“Teflon immorality’’ (or TI) is immorality that goes on unchecked—the wrongdoing is not stopped and its perpetrators, beyond the reach of punishment or other sanction, often persist in their immoral ways. The idea that the immoral prosper has been recognized as morally (and legally) disturbing presumably for as long as humanity has been reflective, and can be found already in the Bible. The reasons behind a great deal of successful immorality are important practically, but uninteresting philosophically. Sometimes, however, we face events that are more interesting philosophically, and Teflon immorality results from oddities such as moral paradoxes and perversions. These, however, have remained largely unnoticed. I will outline a tentative survey of this topic. After showing its pervasiveness and importance, I will briefly reflect on its relevance to the way we should think about morality and about the means to further it, and confront possible objections.
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A broad category that might also be placed under the heading of “Teflon immorality” concerns excuses from blame and punishment due to limitations in agency. Here we find, for example, the difficulty that people doing awful things when intoxicated could be faulted for becoming intoxicated but not, or at least not obviously, for what they have done under the agency-debilitating influence. Likewise, those who have non-culpable false beliefs may do wrong but later be morally excused because, it may be thought, they did not know that what they were doing was wrong. Some interpretations of the free will problem may also, in the broadest sense, be thought to provide a blanket excuse for wrongdoers, leading to absurdity (see, for example, Smilansky 2011). These topics are philosophically interesting and have been discussed at great length in the past. The more useful approach would thus be to limit the discussion of Teflon immorality to instances of people knowingly and freely doing wrong but nevertheless escaping from paying the price or, in other words, to the “Teflon effect” as it comes into action once no doubt is thought to exist about moral agency.
The “Teflon” element and the immorality are distinct. We can of course have non-Teflon immorality, meaning immorality that can either be stopped or where wrongdoers are punished for their wrongdoing. More interestingly, the Teflon effect can be operative in morally good cases, creating “Teflon morality”. Imagine a father in the former Communist East Berlin who sacrifices his well-being in order to smuggle his son to West Berlin. He will be captured and pay a very severe price, but he may think that all that really matters to him is his son’s having the opportunity to live freely. In a sense, then, he cannot really be harmed, and he will have triumphed irrespective of what ensues. My focus here, however, is on the more disturbing issue of Teflon immorality.
Daniel Statman (2008) considered the question of whether the just side has a right to fight back against its victimizers in self-defence when it has no realistic chance of victory or, in other words, whether the prospect of success is indeed a condition of just warfare. He concluded that upholding the victims’ honour could permit such a hopeless struggle. But even if people are permitted to engage in hopeless struggles so as to defend their honour, this decision is particularly problematic when the combatants are risking not only their own lives but those of many other innocent people. Hence, even if Statman’s argument has some merit, it does not necessarily follow that third parties ought to support the hopeless struggle of the weak (even setting aside the issue of humanitarian intervention). Matters would surely also depend on the particular circumstances. In any event, this issue also exposes the “trap” element and shows how the strong may enjoy TI status simply because they are stronger.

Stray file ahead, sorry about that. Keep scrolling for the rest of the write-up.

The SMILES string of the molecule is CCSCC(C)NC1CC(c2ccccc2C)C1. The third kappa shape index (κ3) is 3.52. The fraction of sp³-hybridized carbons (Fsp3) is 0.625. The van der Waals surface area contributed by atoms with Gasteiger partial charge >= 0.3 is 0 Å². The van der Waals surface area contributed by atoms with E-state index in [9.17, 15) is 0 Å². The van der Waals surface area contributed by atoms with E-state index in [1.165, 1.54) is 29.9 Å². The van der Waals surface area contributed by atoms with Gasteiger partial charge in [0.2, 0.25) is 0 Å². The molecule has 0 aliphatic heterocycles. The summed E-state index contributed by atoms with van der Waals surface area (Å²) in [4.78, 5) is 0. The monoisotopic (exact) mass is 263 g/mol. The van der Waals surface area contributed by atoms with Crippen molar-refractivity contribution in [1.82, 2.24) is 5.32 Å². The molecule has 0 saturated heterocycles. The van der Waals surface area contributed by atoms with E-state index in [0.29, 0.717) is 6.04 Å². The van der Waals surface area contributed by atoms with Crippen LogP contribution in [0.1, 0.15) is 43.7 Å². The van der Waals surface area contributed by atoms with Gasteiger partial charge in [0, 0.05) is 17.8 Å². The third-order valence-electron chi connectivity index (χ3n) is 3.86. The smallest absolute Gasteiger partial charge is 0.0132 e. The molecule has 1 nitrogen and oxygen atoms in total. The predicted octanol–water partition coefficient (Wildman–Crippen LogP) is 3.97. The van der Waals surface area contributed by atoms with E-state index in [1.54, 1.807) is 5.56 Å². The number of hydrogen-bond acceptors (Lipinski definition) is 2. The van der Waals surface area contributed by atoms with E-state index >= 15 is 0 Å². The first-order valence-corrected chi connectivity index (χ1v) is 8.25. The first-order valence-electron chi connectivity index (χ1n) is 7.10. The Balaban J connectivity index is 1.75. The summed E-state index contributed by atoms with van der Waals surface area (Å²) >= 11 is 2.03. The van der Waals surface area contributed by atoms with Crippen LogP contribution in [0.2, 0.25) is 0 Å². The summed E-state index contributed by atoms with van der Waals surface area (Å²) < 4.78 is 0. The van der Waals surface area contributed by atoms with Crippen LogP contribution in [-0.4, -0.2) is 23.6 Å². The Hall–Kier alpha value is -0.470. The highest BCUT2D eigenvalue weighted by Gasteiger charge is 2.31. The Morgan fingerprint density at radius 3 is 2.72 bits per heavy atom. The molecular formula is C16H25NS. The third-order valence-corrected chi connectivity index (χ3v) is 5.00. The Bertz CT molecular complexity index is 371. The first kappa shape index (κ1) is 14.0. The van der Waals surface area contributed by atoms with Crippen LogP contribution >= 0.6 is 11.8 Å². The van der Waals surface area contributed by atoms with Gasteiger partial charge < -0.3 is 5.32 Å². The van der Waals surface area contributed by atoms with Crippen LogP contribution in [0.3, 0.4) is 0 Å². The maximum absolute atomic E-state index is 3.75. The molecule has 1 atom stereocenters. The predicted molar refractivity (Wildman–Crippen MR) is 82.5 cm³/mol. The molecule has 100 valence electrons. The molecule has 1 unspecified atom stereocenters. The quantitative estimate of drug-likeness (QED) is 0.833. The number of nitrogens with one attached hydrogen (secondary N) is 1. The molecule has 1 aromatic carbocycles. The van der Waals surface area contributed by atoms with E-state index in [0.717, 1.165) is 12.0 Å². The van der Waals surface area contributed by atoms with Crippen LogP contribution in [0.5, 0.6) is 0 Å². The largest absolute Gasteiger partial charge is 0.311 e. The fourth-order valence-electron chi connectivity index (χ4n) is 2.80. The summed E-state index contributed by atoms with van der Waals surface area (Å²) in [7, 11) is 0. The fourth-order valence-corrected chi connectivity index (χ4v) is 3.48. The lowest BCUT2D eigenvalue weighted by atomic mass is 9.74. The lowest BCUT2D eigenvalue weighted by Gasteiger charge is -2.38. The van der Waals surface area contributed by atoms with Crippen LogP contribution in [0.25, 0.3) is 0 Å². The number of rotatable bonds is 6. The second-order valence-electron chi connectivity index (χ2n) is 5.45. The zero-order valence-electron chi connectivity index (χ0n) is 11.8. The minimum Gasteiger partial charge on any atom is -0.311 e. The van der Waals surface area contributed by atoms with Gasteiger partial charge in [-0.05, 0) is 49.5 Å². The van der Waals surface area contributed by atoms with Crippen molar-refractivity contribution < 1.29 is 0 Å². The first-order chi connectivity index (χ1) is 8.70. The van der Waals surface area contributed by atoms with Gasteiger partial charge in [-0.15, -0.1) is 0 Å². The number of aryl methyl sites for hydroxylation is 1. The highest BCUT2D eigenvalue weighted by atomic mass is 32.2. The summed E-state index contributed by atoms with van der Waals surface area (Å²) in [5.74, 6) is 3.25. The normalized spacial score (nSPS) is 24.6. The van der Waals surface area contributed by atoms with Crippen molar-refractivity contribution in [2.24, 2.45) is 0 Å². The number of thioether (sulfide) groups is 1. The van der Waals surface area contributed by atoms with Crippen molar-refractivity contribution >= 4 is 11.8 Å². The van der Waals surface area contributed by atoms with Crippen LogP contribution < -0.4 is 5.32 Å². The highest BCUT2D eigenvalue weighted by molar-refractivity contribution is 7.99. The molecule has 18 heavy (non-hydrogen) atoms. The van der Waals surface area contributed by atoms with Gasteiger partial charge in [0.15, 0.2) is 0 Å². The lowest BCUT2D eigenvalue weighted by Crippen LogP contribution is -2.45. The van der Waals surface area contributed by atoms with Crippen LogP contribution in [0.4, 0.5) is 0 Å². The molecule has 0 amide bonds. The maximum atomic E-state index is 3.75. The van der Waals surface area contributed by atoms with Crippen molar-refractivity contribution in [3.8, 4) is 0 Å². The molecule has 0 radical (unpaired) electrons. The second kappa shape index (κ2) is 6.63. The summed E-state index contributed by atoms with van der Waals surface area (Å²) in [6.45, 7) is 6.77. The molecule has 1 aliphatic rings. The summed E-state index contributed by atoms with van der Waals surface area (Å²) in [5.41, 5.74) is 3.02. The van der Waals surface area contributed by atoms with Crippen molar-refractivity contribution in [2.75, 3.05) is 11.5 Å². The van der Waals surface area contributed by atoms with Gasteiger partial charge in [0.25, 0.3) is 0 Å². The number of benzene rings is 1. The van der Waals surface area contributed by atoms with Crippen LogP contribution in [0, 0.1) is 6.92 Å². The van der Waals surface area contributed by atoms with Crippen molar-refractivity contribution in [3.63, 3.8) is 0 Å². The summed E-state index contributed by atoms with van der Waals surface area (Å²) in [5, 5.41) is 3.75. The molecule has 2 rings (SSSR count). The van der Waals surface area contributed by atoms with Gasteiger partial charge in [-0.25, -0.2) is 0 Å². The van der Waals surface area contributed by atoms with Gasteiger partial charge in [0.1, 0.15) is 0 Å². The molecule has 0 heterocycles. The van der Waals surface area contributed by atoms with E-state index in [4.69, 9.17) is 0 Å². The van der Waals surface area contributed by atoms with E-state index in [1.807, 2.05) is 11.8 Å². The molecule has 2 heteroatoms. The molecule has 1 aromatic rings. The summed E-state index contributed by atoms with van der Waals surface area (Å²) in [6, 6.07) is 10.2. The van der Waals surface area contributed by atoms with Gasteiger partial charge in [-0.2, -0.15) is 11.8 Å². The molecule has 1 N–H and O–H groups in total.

I am focussing here on the difficulty in compensating the direct victims (and perhaps their close relatives). For a broader notion which may include the need to compensate everyone in the society, see e.g. Boonin (2008). “Wrongful life” cases also pose a challenge to the idea of compensation but from a very different direction. In such cases, victims complain about certain actions or forms of negligence that, had they not occurred, the victims would not have been born. The courts have often refused to convict wrongdoers because these complaints appeared paradoxical. Their paradoxical quality, therefore, stands in the way of both compensation and accountability. These unusual cases have received extensive attention but, as I have argued, a much broader problem emerges regarding compensation.
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Versions of this paper were given at the Jurisprudence Discussion Group, Oxford University; Henry Shue’s and Seth Lazar’s Oxford war and terrorism workshop; at the Centre for Law, Ethics, and Public Affairs, Warwick University; and at the Department of Philosophy, University of Witwatersrand, and I am grateful to participants in all these forums for their helpful comments. I am very grateful to Aliza Avraham, David Boonin, Zohar Geva, Amihud Gilead, Laurence Goldstein, Iddo Landau, Tal Manor, Ariel Meirav, Juha Raikka, Talia Shaham, Daniel Statman and the editor and an anonymous referee for Philosophical Studies, for extremely helpful comments on drafts of the paper.
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Smilansky, S. Why moral paradoxes matter? “Teflon immorality” and the perversity of life. Philos Stud 165, 229–243 (2013). https://doi.org/10.1007/s11098-012-9952-1